Niagara Falls Tank Cleaning Company Pleads Guilty
Attorney General Spitzer and State Department of Environmental Conservation Commissioner Erin Crotty today announced that a Niagara Falls tank cleaning business and four of its employees have pleaded guilty to dumping industrial waste into the city's sewer system.
Philip Services Corp. ("PSC"), a rail and truck tank cleaning business located at 33 South Hyde Park Boulevard and the four employees pleaded guilty today before Niagara Falls City Court Judge Angelo Morinello.
The company violated state environmental law by flushing untreated rinse water from the tanker trucks and rail cars it cleaned directly into the city's sanitary sewage system. This violated PSC's permit with the city which required that the company treat its industrial waste to remove chemical residue before sending the rinse water to the city's sewer system.
PSC's discharges to the sewers came from tanker trucks and rail cars that carried industrial chemicals, hazardous wastes, oils and food products.
"Businesses must respect the rules and regulations that ensure the safety and well-being of communities in which they operate," said Attorney General Spitzer. "And if they don't, my office will work with the DEC and Commissioner Crotty to prosecute those who place themselves above the law."
DEC Commissioner Crotty said: "Protecting water resources from illegal discharges is essential to ensuring the safety of New York's citizens. Those who disregard environmental laws pose a significant threat to communities and the environment. I'm pleased that DEC's staff has once again worked in concert with the Attorney General's Office to hold polluters accountable."
Investigators from the New York State Department of Environmental Conservation and the United States Environmental Protection Agency determined that in October 2002, PSC discharged rinse water containing chemical residue from the truck trailers and rail tank cars cleaned at the facility. The illegal discharge was initially discovered by City of Niagara Falls municipal employees on October 30, 2002 while they were conducting a routine inspection of the sewer system.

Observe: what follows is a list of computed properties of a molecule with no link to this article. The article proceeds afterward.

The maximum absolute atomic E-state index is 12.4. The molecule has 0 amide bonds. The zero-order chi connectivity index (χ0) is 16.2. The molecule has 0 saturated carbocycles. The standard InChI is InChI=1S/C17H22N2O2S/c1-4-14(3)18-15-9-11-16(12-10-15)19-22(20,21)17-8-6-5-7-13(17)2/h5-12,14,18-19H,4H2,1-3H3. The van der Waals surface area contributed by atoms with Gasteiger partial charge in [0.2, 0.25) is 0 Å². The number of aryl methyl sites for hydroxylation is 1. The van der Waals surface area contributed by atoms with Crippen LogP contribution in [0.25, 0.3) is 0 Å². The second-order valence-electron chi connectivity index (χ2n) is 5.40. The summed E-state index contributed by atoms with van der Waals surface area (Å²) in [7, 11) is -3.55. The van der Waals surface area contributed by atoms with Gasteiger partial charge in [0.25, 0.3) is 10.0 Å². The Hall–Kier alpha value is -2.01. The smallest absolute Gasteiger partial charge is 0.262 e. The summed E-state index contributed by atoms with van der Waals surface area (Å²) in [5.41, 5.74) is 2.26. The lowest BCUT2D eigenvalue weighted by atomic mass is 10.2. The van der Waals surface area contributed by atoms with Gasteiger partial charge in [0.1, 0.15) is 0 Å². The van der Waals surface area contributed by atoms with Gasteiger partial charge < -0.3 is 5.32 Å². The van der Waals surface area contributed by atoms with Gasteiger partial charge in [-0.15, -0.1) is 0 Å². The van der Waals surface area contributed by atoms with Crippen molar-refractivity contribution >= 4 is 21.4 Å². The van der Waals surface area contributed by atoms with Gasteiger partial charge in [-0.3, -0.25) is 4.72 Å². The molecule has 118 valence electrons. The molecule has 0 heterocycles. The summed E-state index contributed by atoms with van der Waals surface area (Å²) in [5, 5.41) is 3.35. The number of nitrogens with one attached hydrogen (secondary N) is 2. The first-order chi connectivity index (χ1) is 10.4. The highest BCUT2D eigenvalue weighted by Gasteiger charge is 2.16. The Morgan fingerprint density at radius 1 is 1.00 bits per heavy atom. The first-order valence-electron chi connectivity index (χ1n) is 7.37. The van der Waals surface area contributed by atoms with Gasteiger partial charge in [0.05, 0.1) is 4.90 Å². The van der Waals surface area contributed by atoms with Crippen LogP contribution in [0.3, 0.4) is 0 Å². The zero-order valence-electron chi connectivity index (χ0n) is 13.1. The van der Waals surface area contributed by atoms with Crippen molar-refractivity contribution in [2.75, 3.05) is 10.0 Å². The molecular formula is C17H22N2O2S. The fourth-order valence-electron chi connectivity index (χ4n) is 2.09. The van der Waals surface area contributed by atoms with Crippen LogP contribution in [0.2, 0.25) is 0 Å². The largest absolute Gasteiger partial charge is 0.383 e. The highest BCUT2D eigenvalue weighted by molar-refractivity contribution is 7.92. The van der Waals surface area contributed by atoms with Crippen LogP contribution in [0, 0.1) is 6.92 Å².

As a part of the plea agreement reached with the Attorney General's Office and the DEC, PSC will buy $136,000-worth of equipment for the City of Niagara Falls wastewater treatment facility. The equipment, which will be delivered to the city within 60 days, will be used by city inspectors to investigate similar pre-treatment violations.
Through its attorney, PSC pleaded guilty today to one count of a Class A misdemeanor for violating state Environmental Conservation Law. The offense is punishable by up to one year in prison and a fine of up to $25,000. In addition, PSC's facility manager, Larry Carbone, and tank cleaners Mark Burgler, Scott Palm and Chris Day also pleaded guilty to the same charge.
Judge Morinello sentenced PSC today to a conditional discharge, one of the conditions being that the company purchase $136,000 in equipment for the city's wastewater treatment plant as set forth in the plea agreement with the state. Sentencing for Larry Carbone, Mark Burgler and Chris Day was set for June 25 and for Scott Palm on July 2 before Judge Morinello in Niagara Falls City Court.
The case was handled by Assistant Attorney General Russell Ippolito of the Attorney General's Criminal Prosecutions Bureau. Assisting in the case were DEC Investigator Daniel Sullivan and EPA Investigator Douglas Knorr of the Environmental Protection Agency, Criminal Investigation Division.